OneLook Dictionary search doesn't list a single dictionary that has an entry for trick of the loop, so I am still not sure if trick-of-the-loop man is a juggler/legerdemainist. Can it also mean imposter? Is this a Hiberno-English term? I had found it first in a collection of Irish short stories. Google gives me mainly Irish results, but only a handful.

This is the sentence where I had seen the term first:

Father had begun taunting him of being nothing more than a trick-of-the-loop man and scarcely better than a tramp.

The story is The Illusionists by Brian Friel and was released in 1962. The person the father is talking about is actually some kind of illusionist.

  • We need context... where did you find this term? I've never come across it, personally... it's not a standard phrase in AmE that I'm aware of. – Catija Jun 14 '17 at 21:41

Trick of the loop is a particular con game. A trick of the loop man would be a two-bit hustler, without the skill and dexterity implied by juggler or legerdemain. The father is implying that the illusionist's purported skills are cheap tricks that only a rube would be fooled by.

Specifically, trick of the loop is a con in which a rope is knotted into a figure-eight. The mark (person who is being hustled) tries to grab the intersection so that when the rope is pulled away, he has it between his fingers. Due to the way it is tied, the mark rarely wins, or only when the stakes are low.

I found a source: http://www.worldwidewords.org/articles/ar-gal4.htm

One gambling game required a leather belt, garter or string tied into an endless loop. The man in charge twisted it into a figure-of-eight formation and asked someone to put a finger into one of the loops thus made. If the string snagged on his finger when the string was pulled away, he won. The trick was that there were two ways to make the figure-of-eight. In one, the game was genuine, with one loop snagging and the other not; in the other, neither did, and the victim always lost. It has been known under many names: pin and girdle, prick the garter, trick of the loop and strap game, but it has been commonly known from the sixteenth century and after as fast and loose, using fast in its sense of something fixed or immovable.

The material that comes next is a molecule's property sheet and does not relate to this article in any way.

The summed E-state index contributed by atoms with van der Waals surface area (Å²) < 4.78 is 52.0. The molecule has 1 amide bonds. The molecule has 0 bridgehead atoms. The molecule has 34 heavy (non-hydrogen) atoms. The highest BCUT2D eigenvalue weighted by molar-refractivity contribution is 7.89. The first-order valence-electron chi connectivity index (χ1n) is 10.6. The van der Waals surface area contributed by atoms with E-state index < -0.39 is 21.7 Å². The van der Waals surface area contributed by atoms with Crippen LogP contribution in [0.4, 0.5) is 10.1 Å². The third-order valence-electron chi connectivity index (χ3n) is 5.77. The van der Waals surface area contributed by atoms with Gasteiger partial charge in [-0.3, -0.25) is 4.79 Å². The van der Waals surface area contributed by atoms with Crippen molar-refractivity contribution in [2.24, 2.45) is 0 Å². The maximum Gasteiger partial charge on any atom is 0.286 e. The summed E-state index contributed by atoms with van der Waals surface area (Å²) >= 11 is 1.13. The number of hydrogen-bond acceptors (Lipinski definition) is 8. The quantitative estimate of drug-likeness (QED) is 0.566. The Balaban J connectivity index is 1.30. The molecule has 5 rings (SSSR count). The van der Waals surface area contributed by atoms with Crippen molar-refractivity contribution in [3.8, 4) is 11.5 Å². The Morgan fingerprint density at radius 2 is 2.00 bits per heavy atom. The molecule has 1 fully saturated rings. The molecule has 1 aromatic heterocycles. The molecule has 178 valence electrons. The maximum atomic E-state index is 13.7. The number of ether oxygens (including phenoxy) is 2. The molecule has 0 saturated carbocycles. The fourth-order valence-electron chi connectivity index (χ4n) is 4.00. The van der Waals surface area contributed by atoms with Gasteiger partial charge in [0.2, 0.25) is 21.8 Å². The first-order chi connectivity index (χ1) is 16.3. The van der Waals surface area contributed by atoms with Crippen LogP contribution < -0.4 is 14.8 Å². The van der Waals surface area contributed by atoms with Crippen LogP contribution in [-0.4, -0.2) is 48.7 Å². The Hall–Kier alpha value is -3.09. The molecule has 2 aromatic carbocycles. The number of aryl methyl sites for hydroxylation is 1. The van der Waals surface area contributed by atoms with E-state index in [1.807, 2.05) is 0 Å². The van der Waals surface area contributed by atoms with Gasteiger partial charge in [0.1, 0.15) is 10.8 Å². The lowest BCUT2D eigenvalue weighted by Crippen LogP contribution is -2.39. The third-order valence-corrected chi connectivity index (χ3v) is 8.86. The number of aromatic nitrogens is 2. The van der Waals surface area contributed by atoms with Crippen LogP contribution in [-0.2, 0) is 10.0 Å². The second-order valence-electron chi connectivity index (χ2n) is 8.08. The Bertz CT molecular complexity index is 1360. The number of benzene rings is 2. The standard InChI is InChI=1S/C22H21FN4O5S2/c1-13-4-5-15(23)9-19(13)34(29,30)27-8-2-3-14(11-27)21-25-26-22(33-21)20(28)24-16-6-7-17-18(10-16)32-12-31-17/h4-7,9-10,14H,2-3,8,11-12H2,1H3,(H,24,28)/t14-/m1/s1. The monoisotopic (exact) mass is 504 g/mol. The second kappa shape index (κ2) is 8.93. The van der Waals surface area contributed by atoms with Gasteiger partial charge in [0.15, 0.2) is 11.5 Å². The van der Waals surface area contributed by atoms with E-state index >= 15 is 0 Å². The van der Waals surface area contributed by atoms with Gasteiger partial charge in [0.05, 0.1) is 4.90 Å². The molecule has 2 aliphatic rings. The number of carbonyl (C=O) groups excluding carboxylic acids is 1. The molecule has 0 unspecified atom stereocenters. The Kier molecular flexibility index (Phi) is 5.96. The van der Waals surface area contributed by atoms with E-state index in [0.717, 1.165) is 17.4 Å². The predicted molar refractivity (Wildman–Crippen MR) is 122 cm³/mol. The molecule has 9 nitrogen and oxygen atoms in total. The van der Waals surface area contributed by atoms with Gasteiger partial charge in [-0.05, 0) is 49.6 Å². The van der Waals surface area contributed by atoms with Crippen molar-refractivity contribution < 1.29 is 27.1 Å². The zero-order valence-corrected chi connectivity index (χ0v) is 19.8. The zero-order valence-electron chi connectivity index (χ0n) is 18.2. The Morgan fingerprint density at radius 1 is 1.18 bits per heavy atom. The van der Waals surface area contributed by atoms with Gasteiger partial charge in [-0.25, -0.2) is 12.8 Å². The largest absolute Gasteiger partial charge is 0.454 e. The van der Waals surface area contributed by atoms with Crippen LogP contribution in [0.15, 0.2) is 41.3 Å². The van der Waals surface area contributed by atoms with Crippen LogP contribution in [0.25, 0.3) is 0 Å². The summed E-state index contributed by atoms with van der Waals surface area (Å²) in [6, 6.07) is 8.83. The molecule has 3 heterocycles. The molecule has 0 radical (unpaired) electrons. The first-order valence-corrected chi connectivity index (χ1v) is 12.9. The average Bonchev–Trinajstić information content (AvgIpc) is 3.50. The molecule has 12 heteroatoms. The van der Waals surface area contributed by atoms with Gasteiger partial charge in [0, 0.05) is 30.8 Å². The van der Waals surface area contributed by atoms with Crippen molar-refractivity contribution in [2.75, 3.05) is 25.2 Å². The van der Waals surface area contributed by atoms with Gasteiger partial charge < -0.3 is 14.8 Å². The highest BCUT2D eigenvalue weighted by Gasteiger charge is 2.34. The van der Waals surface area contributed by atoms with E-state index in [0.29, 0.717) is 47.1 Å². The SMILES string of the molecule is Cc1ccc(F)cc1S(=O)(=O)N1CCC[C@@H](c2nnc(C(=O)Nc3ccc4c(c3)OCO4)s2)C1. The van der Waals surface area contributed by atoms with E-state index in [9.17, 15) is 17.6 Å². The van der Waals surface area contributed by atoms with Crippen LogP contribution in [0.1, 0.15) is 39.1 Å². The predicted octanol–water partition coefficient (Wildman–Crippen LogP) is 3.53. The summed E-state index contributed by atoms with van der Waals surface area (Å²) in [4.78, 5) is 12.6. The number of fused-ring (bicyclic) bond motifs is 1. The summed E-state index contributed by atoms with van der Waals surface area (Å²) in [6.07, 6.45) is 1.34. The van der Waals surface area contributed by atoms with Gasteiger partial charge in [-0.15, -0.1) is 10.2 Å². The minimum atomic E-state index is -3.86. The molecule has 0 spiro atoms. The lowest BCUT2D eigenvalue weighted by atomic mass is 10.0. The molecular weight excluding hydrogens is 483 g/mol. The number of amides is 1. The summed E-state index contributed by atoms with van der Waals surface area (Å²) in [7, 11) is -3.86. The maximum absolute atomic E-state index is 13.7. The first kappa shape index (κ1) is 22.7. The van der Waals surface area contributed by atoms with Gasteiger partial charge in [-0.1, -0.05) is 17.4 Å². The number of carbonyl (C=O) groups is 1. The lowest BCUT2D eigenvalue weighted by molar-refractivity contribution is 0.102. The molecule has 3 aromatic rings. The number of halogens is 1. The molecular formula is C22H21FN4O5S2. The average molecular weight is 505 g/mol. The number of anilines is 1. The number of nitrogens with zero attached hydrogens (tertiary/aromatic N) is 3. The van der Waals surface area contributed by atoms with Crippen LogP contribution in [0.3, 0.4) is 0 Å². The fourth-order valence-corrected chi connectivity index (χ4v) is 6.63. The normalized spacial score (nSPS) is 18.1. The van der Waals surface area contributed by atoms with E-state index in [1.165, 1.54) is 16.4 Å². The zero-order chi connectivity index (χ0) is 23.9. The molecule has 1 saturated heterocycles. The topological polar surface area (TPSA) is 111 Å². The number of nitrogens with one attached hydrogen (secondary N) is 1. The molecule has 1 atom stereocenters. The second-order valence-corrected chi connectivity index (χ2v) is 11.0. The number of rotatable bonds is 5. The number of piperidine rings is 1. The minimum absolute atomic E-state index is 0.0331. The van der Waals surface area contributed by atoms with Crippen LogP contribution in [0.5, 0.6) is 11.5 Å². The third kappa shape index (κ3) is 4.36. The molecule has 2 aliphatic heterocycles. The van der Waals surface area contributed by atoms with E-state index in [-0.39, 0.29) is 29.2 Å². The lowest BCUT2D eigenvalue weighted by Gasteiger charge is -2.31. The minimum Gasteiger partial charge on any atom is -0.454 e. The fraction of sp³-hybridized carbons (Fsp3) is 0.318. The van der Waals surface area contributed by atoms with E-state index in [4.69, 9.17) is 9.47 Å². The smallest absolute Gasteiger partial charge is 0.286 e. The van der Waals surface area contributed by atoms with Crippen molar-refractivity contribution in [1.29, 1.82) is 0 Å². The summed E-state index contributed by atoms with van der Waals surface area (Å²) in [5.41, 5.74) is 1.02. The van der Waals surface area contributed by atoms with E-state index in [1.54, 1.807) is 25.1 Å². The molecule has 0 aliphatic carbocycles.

Here's the San Francisco Law outlawing it, from 1903

enter image description here

| improve this answer | |
  • Thanks, that background information has made things clearer to me. – mondegreen dispenser Jun 15 '17 at 13:27

As a native speaker of North American English, I have never heard this term in my life, but your conclusion based on your use of deduction and context clues is exactly what a native speaker would arrive at. I would wager that this is a regional and/or archaic term local to the author's home or era.

| improve this answer | |

Various googling suggests this was a gambling game, which could be literally the fathers job, or an implication the father was a con man. The game itself seems to have been banned in San Francisco, otherwise little detail is available.

| improve this answer | |

"Trick-o`the loop" is "out of the same stable" as "The Three Card Trick”, etc. It was practised by “tricksters” at "Cattle Fairs" and similar gatherings in “old”, rural, Ireland, in order to “relieve" gullible country people of their money. My late father, who was born in the 19th century, frequently used the term in the way Brian Friel used it.

| improve this answer | |

Your Answer

By clicking “Post Your Answer”, you agree to our terms of service, privacy policy and cookie policy

Not the answer you're looking for? Browse other questions tagged or ask your own question.